If you run a business or engage in any part of a business’s online presence, you likely know the term SEO and that it stands for search engine optimisation. With today’s Google-centered web activity, optimising for search engine results is a key element of getting seen.
Maybe you even understand the basics of SEO: keyword research and user functionality to improve site traffic. However, SEO can be a lot more complicated than that. Technical SEO dives more deeply into web architecture and patterns to drive customer interaction with your site.
But what does that actually mean and how does it work? Here are some detailed answers to common Technical SEO questions
What is Technical SEO?
Search engines use complex algorithms to find and rank content on the internet, and then present that content in an accessible list in your browser. Technical SEO is the process of optimising web pages to improve that ranking and to help search engines like Google list your site higher on search engine results pages (SERP).
In particular, Technical SEO refers to the meta-tags and site features that exist in the coding and architecture of a website. The optimisation handled outside of content writing and backlinking is typically Technical SEO, and it deals primarily with the structure, mapping, and functionality of your website.
Strategies like keyword research are fundamental to basic SEO. In Technical SEO, that keyword research is built into the data of the website so that search engines can quickly and easily find and rank your site’s content by meta-tags, site headings, and structure.
Terms to Know:
● SEO — search engine optimisation
● SERP — search engine results pages
● Technical SEO — site architecture optimisation
● Off-Page SEO — external backlinking to boost site ranking
● On-Page SEO — internal optimisation of content and links
Why is Technical SEO Crucial for Website Visibility?
You may be asking yourself whether dealing with the technical aspects of SEO are worth all the trouble. But if you want a website that gets the attention you need from search engine results pages, you need to have an eye for these details. Without proper Technical SEO practices, all the work you do to create and publish quality content isn’t worth much.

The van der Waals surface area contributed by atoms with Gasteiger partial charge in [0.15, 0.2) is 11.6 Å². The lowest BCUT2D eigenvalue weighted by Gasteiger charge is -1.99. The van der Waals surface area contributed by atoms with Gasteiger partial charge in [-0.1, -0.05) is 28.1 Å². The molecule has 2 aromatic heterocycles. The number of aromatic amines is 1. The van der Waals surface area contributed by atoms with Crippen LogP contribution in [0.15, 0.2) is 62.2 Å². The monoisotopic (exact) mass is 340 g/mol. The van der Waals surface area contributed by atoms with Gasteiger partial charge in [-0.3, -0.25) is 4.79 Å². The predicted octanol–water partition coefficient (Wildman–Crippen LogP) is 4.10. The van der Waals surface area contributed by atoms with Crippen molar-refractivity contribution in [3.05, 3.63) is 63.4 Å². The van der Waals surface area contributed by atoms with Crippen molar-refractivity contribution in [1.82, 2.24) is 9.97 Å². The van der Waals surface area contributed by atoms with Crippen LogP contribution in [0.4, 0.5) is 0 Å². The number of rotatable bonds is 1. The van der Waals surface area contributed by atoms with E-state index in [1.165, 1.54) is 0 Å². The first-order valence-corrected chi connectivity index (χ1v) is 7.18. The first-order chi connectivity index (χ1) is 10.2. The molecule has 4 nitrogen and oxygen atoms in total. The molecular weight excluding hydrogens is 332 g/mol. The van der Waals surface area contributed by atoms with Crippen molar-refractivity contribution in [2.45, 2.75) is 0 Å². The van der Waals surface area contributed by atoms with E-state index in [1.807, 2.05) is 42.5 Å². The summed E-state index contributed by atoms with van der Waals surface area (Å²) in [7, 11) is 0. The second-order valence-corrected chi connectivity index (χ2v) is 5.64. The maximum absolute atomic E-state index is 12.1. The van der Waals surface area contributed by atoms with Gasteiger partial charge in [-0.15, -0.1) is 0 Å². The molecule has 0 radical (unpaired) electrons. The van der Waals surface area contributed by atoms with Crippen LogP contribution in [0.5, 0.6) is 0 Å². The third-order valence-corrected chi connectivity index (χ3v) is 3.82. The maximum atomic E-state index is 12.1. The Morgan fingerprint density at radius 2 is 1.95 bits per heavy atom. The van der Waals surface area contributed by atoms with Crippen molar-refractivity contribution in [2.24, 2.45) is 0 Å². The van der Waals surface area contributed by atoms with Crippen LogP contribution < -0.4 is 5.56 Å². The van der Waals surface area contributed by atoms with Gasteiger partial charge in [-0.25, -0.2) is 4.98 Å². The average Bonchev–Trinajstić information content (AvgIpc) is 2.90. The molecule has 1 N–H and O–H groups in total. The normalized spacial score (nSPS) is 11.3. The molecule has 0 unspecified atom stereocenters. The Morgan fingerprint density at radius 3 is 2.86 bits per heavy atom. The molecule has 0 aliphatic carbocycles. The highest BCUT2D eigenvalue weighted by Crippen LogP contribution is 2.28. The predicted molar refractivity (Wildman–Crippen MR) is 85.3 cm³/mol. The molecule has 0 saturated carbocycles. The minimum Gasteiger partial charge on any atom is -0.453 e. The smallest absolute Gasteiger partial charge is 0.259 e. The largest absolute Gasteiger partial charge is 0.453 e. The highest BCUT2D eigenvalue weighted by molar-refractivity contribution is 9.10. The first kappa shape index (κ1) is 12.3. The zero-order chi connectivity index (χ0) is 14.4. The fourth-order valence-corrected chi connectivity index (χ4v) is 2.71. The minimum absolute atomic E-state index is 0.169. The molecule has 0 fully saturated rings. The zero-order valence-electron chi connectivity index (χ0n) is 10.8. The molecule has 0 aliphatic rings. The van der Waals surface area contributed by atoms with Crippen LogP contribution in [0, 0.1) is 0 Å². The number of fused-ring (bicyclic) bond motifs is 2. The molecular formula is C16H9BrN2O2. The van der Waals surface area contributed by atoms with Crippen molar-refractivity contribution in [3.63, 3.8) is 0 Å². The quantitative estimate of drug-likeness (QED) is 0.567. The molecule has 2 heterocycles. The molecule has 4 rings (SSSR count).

Increasing traffic to your website means conducting SEO audits, fixing errors, improving speed, and optimising design architecture. Here’s how the process works.
How Does the Technical SEO Process Work?
Technical SEO doesn’t have to be as complicated as it sounds. By following a few simple steps, you can quickly begin to raise your page’s ranking in Google and other search engines.
But first, you need to identify problem areas.
Conduct a Technical SEO Audit
To improve your Technical SEO strategy, you need to understand where your website isn’t up to par. Here is are a few things to consider when implementing a Technical SEO audit:
● Current XML sitemap status
● Overall site/page load time●Mobile-friendliness of site
● Status of site’s robot.txt file
● Audit for broken links
● ...and so on.
If any of these items haven’t been addressed, or are aspects you’re not familiar with, you now know where you can get started.
In correcting your Technical SEO content for your website, you don’t need to become a master technician. You can make headway on increasing your web traffic with just a few simple tweaks.
First, ensure your site is operating with a Hypertext Transfer Protocol with a Secure Sockets Layer (HTTPS). This keeps data secure when sending it across the web, and it is a big boost in view trust even if only a small boost to Google ranking.
Next, fix all broken links and errors found on your site. You want Google to be able to index and guide searchers to the proper pages, and technical errors can keep your site from showing up inSERPs completely.
Finally, remove all duplicate content on your website. Identical content can confuse search engine crawlers as well as users, so rewrite duplicate meta-tags and fix any issues that arise.
Correcting for these errors will enhance your website design towards ideal optimisation, but you still have some work to do.
Optimise Website Design
A well-optimized website has an SEO friendly design. This means building a roadmap that will make sense to search engine crawlers through categories and subcategories.
Your website should be clearly organised by URL, smoothly transitioning between categories in a logical pattern. Create an XML sitemap to index the most important pages on your site and to ensure clarity in search engine navigation. Your sitemap should be easy to navigate for both search engines and users if you want to rank in Google.
Additionally, you want your site to load as quickly as possible. If your site takes more than three seconds to load, you risk 53% of users clicking elsewhere. You can achieve this by starting with cleaning up code and compressing large images and video files.
Technical SEO sounds daunting, but it really comes down to a few simple tasks that ensure your website is running as it should. You want the architecture of your website to work for you, bringing in necessary traffic through placement in search engine rankings. Without that visibility, all your hard work won’t pay off to the maximum effect.
Start by conducting an audit of important metrics, then optimise your site with a clear XML sitemap and faster load times. A little bit of work can go a long way with Technical SEO.